Terminology is a field of science that examines the concepts, terms, and terminology of specialised areas. Different fields have their own specialised vocabulary, which helps people in the field communicate with each other as if they are speaking the same language.
– We need terminology to structure, clarify, and enhance communication so that we understand each other. It is often a matter of safety, so if, for example, the air traffic controllers and pilots used different terms among themselves, quite a chaos would follow, says Nina Pilke, Director of the Language Centre Linginno.
Terminological research has deep roots at the University of Vaasa
The work in terminology at the University of Vaasa is internationally and nationally connected with terminology organisations, other universities, as well as the public sector and businesses. Research in the field focuses on conceptual systems, and the development, use, and management of terminology in various disciplines, such as engineering, medicine, and law.
The study of terminology at the University of Vaasa dates back to the 1980s when research and education in language and translation studies were developed. This development was based on the study of specialised languages (abbreviated as LSP or Language for Special Purposes), particularly in the Swedish language department. The focus was on scientific, technical, and popular language use and terminology.
After the establishment of the Department of Communication Sciences in 1990, research in professional languages intensified and evolved towards specialised communication, becoming part of research in communication sciences. At that time, the University of Vaasa was the only university in Finland offering terminology studies as a minor.
Terminological research is still vibrant at the University of Vaasa. The Department of Communication Sciences offers a 15-credit terminology module that is open to all students at the University of Vaasa. This module strengthens the ability to perceive relationships between concepts and to clarify conceptual and terminological frameworks.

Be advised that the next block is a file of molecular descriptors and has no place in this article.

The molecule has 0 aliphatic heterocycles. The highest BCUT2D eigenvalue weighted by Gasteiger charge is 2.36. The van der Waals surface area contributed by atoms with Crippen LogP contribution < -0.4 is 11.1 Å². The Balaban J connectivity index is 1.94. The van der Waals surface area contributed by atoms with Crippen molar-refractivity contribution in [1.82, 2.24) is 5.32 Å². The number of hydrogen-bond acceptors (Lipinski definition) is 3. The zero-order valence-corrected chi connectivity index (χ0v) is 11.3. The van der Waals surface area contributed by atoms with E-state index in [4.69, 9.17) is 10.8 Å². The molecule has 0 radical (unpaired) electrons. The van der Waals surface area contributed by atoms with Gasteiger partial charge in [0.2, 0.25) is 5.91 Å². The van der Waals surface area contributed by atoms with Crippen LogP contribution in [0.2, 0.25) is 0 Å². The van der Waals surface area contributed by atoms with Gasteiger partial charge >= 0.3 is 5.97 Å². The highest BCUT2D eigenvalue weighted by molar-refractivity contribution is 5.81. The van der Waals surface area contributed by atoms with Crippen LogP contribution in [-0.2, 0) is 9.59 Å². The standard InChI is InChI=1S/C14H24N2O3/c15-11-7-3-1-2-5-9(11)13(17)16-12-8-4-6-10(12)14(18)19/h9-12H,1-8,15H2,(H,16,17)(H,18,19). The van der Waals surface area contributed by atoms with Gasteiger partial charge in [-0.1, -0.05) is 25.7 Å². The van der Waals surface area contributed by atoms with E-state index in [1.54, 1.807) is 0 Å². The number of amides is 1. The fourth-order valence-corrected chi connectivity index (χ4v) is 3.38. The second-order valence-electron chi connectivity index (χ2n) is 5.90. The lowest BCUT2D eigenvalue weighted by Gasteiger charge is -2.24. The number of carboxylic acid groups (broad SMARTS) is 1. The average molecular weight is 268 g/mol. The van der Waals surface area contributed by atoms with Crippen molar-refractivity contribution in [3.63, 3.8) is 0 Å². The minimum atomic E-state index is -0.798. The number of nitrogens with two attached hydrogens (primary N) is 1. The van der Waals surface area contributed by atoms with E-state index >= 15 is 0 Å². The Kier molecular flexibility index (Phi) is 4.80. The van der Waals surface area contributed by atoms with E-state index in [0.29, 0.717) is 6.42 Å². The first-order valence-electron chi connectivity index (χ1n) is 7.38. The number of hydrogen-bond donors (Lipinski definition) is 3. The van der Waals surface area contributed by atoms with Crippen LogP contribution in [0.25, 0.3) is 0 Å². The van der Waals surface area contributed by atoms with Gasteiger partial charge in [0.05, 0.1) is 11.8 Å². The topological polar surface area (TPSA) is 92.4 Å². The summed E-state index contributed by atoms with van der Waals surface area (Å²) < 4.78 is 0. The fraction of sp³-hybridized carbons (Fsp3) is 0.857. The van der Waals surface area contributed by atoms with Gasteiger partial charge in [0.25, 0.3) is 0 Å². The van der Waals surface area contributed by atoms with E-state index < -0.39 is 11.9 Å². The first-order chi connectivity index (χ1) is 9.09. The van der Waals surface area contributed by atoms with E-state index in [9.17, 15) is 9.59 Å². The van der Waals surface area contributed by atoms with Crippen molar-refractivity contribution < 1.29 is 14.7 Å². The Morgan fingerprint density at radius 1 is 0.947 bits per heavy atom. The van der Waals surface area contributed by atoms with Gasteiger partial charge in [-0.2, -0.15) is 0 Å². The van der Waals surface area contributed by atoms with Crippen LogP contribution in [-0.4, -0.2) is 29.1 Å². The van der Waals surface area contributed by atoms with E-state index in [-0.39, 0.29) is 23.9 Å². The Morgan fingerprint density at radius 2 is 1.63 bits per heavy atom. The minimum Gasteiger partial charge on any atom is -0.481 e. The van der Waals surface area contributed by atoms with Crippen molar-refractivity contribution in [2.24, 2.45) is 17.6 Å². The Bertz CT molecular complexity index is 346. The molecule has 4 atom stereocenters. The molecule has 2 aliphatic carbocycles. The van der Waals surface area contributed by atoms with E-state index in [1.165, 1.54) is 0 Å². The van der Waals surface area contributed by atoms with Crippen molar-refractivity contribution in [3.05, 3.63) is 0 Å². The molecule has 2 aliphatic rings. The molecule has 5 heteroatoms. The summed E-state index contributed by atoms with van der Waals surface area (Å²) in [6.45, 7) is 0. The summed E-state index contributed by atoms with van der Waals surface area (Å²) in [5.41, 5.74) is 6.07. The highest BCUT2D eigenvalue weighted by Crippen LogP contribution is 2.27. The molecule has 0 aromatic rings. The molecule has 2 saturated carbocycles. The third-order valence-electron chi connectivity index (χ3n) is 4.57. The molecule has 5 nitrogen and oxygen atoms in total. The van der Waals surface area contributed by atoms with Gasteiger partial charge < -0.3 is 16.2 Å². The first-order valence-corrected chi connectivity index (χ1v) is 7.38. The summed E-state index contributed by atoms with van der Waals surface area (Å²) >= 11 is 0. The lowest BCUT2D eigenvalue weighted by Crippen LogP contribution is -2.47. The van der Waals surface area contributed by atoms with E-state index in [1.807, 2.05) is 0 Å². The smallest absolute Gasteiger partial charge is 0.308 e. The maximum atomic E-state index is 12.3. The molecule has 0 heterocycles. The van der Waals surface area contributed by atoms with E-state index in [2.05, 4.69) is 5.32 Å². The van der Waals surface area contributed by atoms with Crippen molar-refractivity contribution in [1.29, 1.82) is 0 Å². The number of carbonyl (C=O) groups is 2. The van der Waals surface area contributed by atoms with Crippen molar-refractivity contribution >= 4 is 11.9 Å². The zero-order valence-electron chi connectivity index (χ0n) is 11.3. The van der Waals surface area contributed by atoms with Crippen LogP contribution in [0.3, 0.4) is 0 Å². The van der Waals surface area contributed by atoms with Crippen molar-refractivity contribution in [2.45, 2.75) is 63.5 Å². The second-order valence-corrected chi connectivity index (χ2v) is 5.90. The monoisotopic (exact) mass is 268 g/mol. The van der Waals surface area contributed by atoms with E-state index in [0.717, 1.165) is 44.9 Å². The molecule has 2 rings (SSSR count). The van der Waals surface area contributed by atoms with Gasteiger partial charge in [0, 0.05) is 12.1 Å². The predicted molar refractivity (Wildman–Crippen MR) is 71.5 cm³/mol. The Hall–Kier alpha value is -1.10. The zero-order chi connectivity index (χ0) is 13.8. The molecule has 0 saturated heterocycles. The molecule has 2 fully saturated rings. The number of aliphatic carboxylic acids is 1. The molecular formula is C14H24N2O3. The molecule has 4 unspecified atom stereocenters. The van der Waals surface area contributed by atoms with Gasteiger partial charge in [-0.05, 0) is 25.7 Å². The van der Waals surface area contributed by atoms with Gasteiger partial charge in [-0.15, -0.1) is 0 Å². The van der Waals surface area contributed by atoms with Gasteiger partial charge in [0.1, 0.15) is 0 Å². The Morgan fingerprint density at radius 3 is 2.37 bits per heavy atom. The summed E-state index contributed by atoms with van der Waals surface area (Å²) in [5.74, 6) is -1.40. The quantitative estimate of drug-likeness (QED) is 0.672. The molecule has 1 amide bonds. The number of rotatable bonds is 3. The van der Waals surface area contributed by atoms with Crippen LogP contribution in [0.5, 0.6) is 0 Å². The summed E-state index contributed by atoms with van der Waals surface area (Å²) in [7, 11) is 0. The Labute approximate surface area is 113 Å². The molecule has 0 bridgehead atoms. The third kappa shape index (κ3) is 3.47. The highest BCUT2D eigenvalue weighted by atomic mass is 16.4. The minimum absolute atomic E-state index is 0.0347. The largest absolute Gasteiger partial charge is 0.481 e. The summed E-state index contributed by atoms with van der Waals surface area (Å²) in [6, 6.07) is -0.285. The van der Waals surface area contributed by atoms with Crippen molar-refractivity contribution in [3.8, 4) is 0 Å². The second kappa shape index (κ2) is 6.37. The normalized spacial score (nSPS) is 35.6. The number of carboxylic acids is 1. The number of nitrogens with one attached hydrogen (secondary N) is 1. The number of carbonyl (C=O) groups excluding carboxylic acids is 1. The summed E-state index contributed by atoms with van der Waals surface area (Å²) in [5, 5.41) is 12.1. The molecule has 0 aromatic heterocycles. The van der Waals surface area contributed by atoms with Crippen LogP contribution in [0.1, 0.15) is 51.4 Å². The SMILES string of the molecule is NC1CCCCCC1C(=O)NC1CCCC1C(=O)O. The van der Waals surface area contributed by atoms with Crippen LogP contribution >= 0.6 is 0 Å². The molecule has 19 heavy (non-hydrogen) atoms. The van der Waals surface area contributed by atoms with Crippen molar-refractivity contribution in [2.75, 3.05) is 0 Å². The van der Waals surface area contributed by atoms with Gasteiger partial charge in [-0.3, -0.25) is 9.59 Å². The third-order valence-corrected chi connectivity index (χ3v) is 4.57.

– These skills are needed in all fields and in all expert tasks for clear and target-group focused communication,points out University Lecturer Niina Nissilä.
Influential and international research
Researchers from the University of Vaasa were involved in founding the joint Nordic organisation Nordterm in the 1970s, and they continue to actively participate in the community. One of Nordterm's main tasks is developing and strengthening research and education in the field of terminology. The researchers in Vaasa have been involved in organising seminars and training sessions in the field, as well as a joint Nordic online course called Termdist within the framework of Nordterm. They have also been actively engaged in international associations in the field.
International collaboration has resulted in textbooks, anthologies, articles, collaborative projects with companies, participation in international standardisation work, courses and workshops held in Finland and abroad, and online terminology resources (Terminology Forum). The Terminology Forum gathers links to the websites of terminology actors and various field-specific online glossaries for the benefit of both professionals and laypersons.
– New concepts and terms emerge constantly in various fields and languages, so international and multilingual collaboration is fundamental to terminological research. This year, we have met our colleagues from around the world at conferences in Brussels and Stockholm, says Pilke.
Strongly involved in standardisation work
Professor Emerita Anita Nuopponen from the University of Vaasa has been actively participating in the Technical Committee TC37 Language and Terminology of the International Organization for Standardization (ISO) for many years. She has played an active role in drafting standards related to terminology, including "Terminology work — Principles and methods" (ISO 704) and "Terminology work – Vocabulary" (ISO 1087).
Nuopponen got involved in standardisation thanks to her recognized expertise as a researcher and developer of terminological concept analysis.
– My goal back in the early 80s when working on my master’s thesis was to become involved in creating ISO standards because these were important sources for my thesis. Now, I have achieved that goal long ago. The classification of concept relationshipsthat I created in my dissertation has been extensively quoted in Standard 704 and three of my articles made it into the bibliography, says Nuopponen.